Department of Justice is now the Department of Communities and Justice.  Find out more >

BB96

Author Clare Ringland and Lucy Snowball
Published August 2014
Report Type Bureau Brief No. 96
Subject Court processes and delay
Keywords court processes, plea, NSW District Court

Download this publication

Summary

Aim

To examine factors associated with early, late, and not guilty pleas in the District Court of NSW.

Method

Data relating to NSW District Court matters between 2011 and 2013 were extracted from the Re-offending Database. Logistic regression was used to examine the association between demographic details, the number and type of offences, and previous experience with the criminal justice system, and whether a plea of not guilty or guilty was entered, and whether guilty pleas were entered 'early' or 'late'.

Results

Overall, 55 per cent of defendants entered an early guilty plea, 28 per cent a late guilty plea and 17 per cent pleaded not guilty. A range of factors were associated with a defendant’s plea. For example, with increasing age, defendants were more likely to plead not guilty, and those who did plead guilty were more likely to plead guilty late rather than early. In terms of offence type/s, defendants charged with aggravated sexual assault and serious assault resulting in injury were more likely to plead not guilty, and those who did plead guilty were more likely to plead guilty late rather than early. Defendants charged with robbery, break and enter, and illicit drug offences were more likely to plead guilty, and were more likely to plead guilty early. With increased time between the alleged offence and the committal date, defendants were more likely to plead not guilty and when a guilty plea was entered it was more likely to be entered late than early. While defendants with a prior conviction were more likely than those without a prior conviction to plead guilty than not guilty, they were more likely to enter a guilty plea late. Similarly, compared to those with no concurrent offences, those charged with more than one offence were more likely to plead guilty, and more likely to plead guilty late than early.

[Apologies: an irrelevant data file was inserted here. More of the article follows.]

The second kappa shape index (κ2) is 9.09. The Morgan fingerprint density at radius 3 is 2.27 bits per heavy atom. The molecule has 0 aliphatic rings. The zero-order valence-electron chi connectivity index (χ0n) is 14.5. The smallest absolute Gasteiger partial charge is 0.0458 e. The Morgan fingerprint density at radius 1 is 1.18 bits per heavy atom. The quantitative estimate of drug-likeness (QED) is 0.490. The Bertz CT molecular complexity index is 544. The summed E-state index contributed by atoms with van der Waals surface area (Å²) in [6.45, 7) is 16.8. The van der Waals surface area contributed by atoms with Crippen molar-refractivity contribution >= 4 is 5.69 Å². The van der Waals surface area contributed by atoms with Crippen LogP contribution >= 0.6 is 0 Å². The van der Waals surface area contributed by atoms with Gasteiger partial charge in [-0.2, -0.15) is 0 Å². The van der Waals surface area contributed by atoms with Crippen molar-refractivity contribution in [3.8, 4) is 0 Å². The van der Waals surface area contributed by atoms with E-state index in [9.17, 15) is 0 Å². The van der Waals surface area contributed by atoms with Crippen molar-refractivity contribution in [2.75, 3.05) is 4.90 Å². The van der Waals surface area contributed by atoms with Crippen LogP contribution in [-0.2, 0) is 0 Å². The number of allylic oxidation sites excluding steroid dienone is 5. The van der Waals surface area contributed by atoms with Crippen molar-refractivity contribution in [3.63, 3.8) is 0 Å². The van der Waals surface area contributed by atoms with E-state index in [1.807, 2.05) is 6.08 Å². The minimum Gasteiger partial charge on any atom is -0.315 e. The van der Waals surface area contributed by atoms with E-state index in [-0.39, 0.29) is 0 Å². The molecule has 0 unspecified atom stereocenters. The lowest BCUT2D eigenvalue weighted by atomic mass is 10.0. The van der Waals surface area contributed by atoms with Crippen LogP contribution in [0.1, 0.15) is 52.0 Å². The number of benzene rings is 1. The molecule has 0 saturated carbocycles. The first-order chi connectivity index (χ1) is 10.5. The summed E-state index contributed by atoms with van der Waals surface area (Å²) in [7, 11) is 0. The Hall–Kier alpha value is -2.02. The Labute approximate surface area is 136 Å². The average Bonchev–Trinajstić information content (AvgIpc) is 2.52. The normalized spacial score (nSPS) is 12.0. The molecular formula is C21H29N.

Conclusion

Having a prior conviction and being charged with more than one offence were factors associated with an increased likelihood of a late guilty plea and a decreased likelihood of a not guilty plea. Targeting cases with these characteristics may help to increase the rate of early guilty pleas.

Download this publication